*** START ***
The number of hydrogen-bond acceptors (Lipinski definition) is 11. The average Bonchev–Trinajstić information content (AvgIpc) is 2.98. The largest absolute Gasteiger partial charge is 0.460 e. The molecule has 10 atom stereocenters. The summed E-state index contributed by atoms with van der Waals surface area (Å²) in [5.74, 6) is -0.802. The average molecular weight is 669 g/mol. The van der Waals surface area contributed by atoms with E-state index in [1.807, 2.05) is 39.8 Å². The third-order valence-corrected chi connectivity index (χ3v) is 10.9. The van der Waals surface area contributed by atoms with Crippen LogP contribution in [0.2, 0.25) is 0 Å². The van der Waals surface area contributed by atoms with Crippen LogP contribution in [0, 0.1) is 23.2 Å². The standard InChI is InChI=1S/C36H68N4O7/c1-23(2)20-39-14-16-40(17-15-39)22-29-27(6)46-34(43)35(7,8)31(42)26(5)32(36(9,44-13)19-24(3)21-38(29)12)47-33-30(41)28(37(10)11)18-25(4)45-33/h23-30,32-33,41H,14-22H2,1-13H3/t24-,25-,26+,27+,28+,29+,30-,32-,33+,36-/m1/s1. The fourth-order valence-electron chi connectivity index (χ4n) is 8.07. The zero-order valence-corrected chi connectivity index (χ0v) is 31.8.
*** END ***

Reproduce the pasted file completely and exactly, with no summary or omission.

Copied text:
The number of hydrogen-bond acceptors (Lipinski definition) is 11. The average Bonchev–Trinajstić information content (AvgIpc) is 2.98. The largest absolute Gasteiger partial charge is 0.460 e. The molecule has 10 atom stereocenters. The summed E-state index contributed by atoms with van der Waals surface area (Å²) in [5.74, 6) is -0.802. The average molecular weight is 669 g/mol. The van der Waals surface area contributed by atoms with E-state index in [1.807, 2.05) is 39.8 Å². The third-order valence-corrected chi connectivity index (χ3v) is 10.9. The van der Waals surface area contributed by atoms with Crippen LogP contribution in [0.2, 0.25) is 0 Å². The van der Waals surface area contributed by atoms with Crippen LogP contribution in [0, 0.1) is 23.2 Å². The standard InChI is InChI=1S/C36H68N4O7/c1-23(2)20-39-14-16-40(17-15-39)22-29-27(6)46-34(43)35(7,8)31(42)26(5)32(36(9,44-13)19-24(3)21-38(29)12)47-33-30(41)28(37(10)11)18-25(4)45-33/h23-30,32-33,41H,14-22H2,1-13H3/t24-,25-,26+,27+,28+,29+,30-,32-,33+,36-/m1/s1. The fourth-order valence-electron chi connectivity index (χ4n) is 8.07. The zero-order valence-corrected chi connectivity index (χ0v) is 31.8.